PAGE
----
INDIANAPOLIS — Indiana lawmakers passed a new law that will standardize important police policies across the state. However, some officers believe the bipartisan law could weaken some departments' standards.
"It addresses standardization of training programs, particularly in relationship to things like deadly force," said the author of the law, Sen. Michael Crider, R-Greenfield.
The law will allow the Indiana Law Enforcement Training Board the ability to create a statewide "deadly force policy and training program" and/or a "defensive tactics policy and training program" that "may not be modified or altered in any way."
Other standards approved by the board are minimum standards and departments, offices and agencies can enhance.
Some Indianapolis officers worry the language in the law could mean their stricter policies could be rolled back. IMPD updated its use of force policy in 2020. The update banned officers from using chokeholds. It also banned firing a gun into or from a moving vehicle.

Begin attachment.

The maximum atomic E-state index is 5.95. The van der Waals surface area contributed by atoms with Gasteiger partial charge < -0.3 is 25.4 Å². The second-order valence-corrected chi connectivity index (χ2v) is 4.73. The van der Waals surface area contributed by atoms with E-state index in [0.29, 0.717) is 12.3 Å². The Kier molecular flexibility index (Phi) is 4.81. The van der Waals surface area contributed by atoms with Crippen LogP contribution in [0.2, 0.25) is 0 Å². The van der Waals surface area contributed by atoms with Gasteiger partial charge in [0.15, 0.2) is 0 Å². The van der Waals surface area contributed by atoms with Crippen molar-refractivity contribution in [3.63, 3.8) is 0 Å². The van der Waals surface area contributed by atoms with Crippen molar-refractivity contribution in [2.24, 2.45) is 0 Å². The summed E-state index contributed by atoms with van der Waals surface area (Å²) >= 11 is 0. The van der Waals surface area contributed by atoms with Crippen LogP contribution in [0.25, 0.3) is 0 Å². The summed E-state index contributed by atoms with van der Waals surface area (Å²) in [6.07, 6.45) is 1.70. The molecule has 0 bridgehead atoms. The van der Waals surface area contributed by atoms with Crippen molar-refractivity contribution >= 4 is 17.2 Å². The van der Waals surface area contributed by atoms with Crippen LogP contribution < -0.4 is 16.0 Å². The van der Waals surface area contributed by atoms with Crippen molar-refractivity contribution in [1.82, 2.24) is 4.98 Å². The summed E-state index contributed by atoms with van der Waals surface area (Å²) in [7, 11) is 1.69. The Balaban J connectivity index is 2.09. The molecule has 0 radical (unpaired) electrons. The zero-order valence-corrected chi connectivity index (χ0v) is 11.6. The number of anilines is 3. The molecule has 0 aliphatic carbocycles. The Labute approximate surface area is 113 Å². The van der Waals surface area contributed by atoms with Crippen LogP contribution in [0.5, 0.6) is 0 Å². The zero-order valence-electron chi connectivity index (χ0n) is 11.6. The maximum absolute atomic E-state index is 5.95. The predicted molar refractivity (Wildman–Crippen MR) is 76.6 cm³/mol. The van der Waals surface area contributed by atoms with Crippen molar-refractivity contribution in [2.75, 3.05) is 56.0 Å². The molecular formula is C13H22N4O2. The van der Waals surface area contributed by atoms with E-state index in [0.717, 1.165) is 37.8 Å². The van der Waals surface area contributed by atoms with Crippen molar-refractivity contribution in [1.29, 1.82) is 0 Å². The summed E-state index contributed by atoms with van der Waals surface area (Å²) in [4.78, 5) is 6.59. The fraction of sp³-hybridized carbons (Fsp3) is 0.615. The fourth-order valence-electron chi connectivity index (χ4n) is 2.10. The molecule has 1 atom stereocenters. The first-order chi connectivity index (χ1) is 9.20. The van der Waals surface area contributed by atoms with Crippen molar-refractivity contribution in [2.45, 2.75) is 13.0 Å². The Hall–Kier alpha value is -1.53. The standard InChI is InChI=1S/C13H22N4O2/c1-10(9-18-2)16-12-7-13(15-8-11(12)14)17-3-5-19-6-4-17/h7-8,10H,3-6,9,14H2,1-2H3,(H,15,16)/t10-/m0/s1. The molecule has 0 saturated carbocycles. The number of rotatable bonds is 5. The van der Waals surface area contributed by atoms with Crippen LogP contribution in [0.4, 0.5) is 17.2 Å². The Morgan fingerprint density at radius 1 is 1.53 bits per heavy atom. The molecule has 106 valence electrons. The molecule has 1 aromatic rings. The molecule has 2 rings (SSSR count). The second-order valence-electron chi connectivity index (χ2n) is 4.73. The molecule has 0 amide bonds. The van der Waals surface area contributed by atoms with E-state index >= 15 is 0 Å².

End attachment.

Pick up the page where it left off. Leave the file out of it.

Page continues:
The department sent 13News this statement on the subject.
"IMPD will continue to monitor what steps are taken by the Indiana Law Enforcement Training Board as a result of Senate Bill 294. Chief Taylor is one of many law enforcement leaders who sits on the state's Law Enforcement Training Board. We are hopeful his thoughts and concerns will be heard as the process moves forward."
13News also reached out to Indiana State Police about the law. ISP sent this statement:
"The Indiana State Police is confident in its current use of force policy, which can be found at this link. We are, though, not exempt from accepting change. Our policy will be available for any modifications, if needed, based on what will ultimately be developed by the Law Enforcement Training Board."
The new law will also expand the board from 17 to 23 members. New members will include a representative for professional journalists, educators, and a minority business or nonprofit.
"This is what we need more of," said Rep. Renee Pack, D-Indianapolis. "So that everybody is at the same table making those decisions."
The law goes into effect July 1.